Intel has introduced a single-chip Fast Ethernet controller that could further loosen 3Com's grip on the network interface card (NIC) market.
The company said that its multiplatform 82559 chip is designed for servers, desktops, network PCs and mobile clients. It claims to be 75 per cent smaller and 80 per cent less power hungry than competing chips from 3Com and others, which Intel claims makes it the first viable NIC of this type for handheld PCs.
The move underlines Intel's bid to become a serious player in the lucrative networking arena. Two weeks ago, it announced high performance Gigabit chips and it has spent the past year introducing a succession of NICs and other devices targeted squarely at market leader 3Com.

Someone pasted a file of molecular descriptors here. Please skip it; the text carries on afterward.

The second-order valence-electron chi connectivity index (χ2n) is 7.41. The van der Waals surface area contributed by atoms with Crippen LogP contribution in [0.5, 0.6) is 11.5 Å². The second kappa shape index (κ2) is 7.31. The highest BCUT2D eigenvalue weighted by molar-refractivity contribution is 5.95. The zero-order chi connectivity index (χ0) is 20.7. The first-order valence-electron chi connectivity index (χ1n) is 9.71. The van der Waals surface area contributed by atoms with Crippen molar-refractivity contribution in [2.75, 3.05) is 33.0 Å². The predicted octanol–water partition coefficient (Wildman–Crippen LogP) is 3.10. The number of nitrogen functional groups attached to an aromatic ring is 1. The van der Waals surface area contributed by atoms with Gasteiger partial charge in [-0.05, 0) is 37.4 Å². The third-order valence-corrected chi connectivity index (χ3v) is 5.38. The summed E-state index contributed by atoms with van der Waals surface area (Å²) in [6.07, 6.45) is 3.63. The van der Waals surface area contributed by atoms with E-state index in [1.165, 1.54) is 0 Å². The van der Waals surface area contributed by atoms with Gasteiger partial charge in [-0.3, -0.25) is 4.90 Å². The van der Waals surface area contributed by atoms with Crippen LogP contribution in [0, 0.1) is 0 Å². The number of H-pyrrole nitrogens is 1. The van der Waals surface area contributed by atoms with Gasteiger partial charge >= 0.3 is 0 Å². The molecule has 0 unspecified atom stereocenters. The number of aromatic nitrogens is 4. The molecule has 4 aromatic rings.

It has also undergone a series of price cutting programmes to try to undercut its rival. Analysts point out that, while 3Com needs to retain reasonable margins on the networking devices that are its lifeblood, Intel sees them primarily as a way of boosting demand for more powerful PCs, and so can afford to sell some loss leaders.
However, networking is becoming more central to the Intel strategy. Only two weeks ago said it would restructure its business to take advantage of opportunities in the market, following poorer than expected sales of its CPUs during the course of this year.
The new NIC will start shipping early next year, said Intel. It has a 15 millimetre square form factor, a quarter the size of competing semiconductors. That, the company claimed, makes it the first viable chip of its type for handheld and notebook PCs. It is driver compatible with previous Intel parts. Alert on Lan system management facilities have also been integrated into the chip.
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